People in Union County held Edward Sylvanus Mauney in great respect. He was born in the Ivy Log District of Union County on May 12, 1897 in a log cabin. His parents were Charles Stanhope Mauney (1868-1950) and Theodocia Carroll Mauney (1878-1973). Edward Sylvanus was one of eleven children born to his parents. Other children in the Mauney family were Clyde Charters Mauney; Luther Rush Mauney; Charles Pershing Mauney; Mazie Mozelle Mauney; Mary Willard Mauney Jordan; William Roy Mauney; Minnie Mauney Teague; Bess Mauney Conley; and Johnnie Mauney Gladson. Edward Sylvanus Mauney, like most of the youth in Union County who grew up in the early twentieth century, had his share of "making do" with what the family had. His father, Charles Stanhope Mauney, was a farmer, a teacher, Union County School Commissioner (Superintendent) and a rural mail carrier.

Early on, Ed Mauney learned to "carry his weight" in farm work. Noted for his mathematical skills and his bookkeeping abilities, Ed Mauney began to prepare himself to be a teacher. No doubt influenced by his father who had been a teacher in one-room country schools, that the elder Mr.Mauney spent from 1900 through 1912 at the helm of Union County Schools and for many years was chairman of the Union County Board of Education, Ed Mauney began to prepare to be a teacher.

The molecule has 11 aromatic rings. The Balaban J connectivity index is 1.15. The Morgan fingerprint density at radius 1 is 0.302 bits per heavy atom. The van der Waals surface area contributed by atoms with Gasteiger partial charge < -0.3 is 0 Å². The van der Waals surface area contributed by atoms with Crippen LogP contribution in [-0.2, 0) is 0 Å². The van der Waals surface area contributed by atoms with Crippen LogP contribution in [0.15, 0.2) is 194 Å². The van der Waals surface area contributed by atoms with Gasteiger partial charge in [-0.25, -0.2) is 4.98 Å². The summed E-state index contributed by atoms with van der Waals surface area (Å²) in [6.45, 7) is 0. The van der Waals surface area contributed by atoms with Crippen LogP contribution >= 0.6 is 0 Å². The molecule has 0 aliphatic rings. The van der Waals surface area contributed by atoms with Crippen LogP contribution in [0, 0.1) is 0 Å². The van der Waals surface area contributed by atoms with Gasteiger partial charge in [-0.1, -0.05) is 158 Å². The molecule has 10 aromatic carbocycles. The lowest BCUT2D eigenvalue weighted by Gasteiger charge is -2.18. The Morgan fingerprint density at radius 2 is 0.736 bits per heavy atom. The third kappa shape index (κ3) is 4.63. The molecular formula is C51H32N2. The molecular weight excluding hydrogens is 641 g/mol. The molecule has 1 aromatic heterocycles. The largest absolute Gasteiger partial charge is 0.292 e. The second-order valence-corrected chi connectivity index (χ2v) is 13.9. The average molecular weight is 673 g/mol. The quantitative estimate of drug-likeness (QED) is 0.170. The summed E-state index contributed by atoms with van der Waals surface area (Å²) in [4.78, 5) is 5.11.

His teaching itinerary took him to at least five country schools. Whether he spent more than one year at each school is not known. In the days when Ed Sylvanus Mauney taught, schools and churches often met in the same building. He is known to have taught at Gobble Hill Baptist Church house at Gum Log; Mount Zion Baptist in Dooly; Providence Methodist in Young Cane; and Ebenezer Baptist, also at Gum Log.